I express the value which my heart attaches to a testimony of esteem so
glorious for me? The family of Mount Vernon honor me beyond my hopes;
for Washington, from the hands of La Fayette, is the most sublime
recompense that man could desire.
“Washington was the courageous protector of social reform, and you, sir,
you are the heroic citizen, the champion of liberty, who served America
with the one hand, and the Old World with the other. What mortal could
suppose himself worthy of the honor with which you deign to overwhelm
me? Hence my confusion is in proportion with the extent of gratitude,
which I offer to you with the respect and veneration which every man
owes to the Nestor of liberty.
“I am, with the greatest consideration, your respectful admirer,
“BOLIVAR.”
The _Niles Register_ of September 3, 1825, says:—
“General La Fayette will commence his return voyage to Europe, by
proceeding to the new and splendid frigate _Brandywine_, on the 8th
inst., which now lies in the Potomac; and millions of wishes will be
offered up that he may have prosperous gales and pleasant weather, and a
happy meeting with his friends, a long life of serenity and peace, and a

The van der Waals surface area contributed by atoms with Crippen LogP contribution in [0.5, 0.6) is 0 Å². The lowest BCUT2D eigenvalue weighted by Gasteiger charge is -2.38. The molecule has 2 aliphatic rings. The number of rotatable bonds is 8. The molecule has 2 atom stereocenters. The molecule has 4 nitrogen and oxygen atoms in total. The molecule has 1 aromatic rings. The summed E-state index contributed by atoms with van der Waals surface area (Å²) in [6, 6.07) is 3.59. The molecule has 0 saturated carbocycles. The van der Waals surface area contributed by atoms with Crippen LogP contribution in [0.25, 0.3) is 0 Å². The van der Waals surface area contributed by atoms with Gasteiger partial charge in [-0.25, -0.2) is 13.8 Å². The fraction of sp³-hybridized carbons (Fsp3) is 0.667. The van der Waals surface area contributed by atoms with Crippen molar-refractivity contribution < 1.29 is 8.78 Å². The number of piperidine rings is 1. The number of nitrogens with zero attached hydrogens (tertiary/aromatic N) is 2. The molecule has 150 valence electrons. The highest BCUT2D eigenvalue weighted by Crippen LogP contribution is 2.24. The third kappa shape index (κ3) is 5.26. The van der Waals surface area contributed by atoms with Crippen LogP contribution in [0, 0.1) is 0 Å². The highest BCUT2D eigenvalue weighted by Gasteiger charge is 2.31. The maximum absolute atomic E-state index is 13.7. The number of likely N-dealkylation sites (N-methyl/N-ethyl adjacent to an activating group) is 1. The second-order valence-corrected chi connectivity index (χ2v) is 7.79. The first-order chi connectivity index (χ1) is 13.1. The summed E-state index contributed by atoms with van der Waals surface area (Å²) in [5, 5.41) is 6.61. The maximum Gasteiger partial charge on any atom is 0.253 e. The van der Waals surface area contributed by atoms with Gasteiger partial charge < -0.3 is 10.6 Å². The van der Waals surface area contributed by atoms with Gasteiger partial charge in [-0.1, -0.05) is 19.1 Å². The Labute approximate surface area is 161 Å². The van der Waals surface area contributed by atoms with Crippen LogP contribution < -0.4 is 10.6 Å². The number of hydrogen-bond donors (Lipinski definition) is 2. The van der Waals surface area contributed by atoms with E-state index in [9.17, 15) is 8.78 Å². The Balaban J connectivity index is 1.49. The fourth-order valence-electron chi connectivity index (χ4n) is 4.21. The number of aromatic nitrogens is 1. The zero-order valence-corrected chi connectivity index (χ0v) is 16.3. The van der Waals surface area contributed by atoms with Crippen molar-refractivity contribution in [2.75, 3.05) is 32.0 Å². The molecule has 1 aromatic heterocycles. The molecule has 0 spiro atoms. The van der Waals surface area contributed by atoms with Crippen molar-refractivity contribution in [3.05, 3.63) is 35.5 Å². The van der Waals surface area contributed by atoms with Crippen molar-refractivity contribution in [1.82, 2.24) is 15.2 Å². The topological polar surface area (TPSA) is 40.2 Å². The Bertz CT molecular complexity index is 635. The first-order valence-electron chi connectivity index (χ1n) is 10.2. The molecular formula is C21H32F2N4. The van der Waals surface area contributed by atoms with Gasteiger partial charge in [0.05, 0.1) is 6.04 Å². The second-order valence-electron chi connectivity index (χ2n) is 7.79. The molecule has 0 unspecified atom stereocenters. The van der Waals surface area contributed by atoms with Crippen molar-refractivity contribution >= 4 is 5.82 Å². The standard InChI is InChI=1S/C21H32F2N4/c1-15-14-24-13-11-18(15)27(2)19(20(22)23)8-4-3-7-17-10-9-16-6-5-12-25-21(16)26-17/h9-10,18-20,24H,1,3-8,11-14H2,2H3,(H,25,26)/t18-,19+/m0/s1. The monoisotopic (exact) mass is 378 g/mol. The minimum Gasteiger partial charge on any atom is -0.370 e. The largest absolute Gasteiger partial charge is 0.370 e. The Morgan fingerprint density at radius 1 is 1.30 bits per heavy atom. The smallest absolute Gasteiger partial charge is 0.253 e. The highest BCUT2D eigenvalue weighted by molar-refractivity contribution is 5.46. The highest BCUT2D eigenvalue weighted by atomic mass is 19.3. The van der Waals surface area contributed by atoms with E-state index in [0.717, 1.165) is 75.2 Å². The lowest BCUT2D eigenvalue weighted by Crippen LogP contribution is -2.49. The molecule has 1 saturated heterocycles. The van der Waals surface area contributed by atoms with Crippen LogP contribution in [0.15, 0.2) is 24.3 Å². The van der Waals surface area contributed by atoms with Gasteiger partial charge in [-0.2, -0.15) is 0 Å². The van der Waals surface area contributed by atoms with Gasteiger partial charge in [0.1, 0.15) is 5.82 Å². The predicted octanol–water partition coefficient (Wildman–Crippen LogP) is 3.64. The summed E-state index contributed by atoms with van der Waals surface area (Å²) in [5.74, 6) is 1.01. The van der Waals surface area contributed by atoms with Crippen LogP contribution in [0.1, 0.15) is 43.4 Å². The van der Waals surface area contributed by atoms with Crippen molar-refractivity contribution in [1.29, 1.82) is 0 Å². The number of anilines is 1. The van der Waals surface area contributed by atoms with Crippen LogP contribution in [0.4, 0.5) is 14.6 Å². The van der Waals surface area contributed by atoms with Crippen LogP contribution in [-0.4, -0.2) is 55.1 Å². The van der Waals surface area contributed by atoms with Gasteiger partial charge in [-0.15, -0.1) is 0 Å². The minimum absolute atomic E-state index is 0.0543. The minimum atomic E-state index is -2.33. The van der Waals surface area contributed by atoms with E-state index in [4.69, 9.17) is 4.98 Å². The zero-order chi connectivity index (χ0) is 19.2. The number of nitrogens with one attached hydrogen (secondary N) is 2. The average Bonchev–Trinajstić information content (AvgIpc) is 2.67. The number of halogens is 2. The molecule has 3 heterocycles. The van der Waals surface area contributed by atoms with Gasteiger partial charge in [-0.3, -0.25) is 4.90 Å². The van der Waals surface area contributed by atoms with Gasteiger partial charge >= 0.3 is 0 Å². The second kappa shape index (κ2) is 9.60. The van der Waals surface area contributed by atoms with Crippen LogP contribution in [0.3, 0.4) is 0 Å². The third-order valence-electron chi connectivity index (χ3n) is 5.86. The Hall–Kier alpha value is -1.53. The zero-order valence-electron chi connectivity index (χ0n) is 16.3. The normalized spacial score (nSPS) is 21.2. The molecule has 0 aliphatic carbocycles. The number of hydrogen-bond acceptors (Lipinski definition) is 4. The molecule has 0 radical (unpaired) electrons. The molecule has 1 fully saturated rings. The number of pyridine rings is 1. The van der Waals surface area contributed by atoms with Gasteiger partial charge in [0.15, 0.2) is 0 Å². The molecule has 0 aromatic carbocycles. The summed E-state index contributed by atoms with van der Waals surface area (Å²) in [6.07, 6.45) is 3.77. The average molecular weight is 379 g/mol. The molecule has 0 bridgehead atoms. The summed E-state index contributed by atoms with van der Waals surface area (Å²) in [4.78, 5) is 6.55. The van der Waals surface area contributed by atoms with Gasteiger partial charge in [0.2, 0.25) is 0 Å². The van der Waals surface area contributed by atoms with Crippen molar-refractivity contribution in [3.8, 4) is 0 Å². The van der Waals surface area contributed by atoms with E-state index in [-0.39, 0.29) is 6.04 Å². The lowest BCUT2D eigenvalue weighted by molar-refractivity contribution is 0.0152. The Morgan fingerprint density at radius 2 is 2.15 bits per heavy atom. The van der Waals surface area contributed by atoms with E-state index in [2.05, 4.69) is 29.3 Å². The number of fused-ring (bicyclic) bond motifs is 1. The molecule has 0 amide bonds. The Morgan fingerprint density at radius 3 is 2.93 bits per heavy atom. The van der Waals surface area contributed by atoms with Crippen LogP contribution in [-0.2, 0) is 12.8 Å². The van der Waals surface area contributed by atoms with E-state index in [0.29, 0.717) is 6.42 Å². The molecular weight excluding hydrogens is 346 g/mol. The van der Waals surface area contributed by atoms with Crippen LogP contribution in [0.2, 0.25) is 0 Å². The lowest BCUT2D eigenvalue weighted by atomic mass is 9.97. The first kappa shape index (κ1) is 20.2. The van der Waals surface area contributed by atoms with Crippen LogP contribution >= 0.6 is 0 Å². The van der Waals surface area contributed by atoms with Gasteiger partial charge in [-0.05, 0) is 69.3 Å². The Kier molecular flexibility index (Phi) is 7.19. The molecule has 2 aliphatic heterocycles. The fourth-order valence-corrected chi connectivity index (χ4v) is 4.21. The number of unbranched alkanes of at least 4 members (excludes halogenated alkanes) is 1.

triumphant exit from this world to that which is to come. Highly favored
man—who hast thyself seen and felt all that grateful posterity can
confer for imperishable deeds of virtue, farewell!—and, if so it shall
yet be that the evening of thy days and thy night of death are passed in
this land of the free, every house will be open to receive thee, or
every heart be engaged to invoke eternal blessings upon thee.”
From the same paper, dated September 10, we quote the following:—
“La Fayette has departed. He left Washington on Wednesday last in the
steamboat _Mount Vernon_, and in due season reached the new frigate
_Brandywine_ lying at the mouth of the Potomac, which was also visited
by the steamboat _Constitution_, from Baltimore, with a large party of
gentlemen. All was done that could be done to honor the Nation’s Guest,
and the people were not less zealous to show their affection for him on
the day of his departure, than to press about him on that of his arrival
among us more than a year ago. For some time past he had made his home
with the President, from whom and all else he received every civility
and kindness that it was possible, by those who loved him the more the
better they knew him, to bestow upon him. We shall give some of the
particulars of the ceremonies and proceedings that took place on the
interesting occasion. The parting in the grand hall of the President’s
house filled with citizens and officers, on Wednesday last, is described
as one of the most sublime and affecting scenes that can be imagined.
The President’s address to him is a composition worthy of the occasion;
he delivered it with great emotion, yet with much dignity; but hardly
one was present who did not feel the tears moistening his eyes or
trickling down his cheeks, and many will be in like manner affected even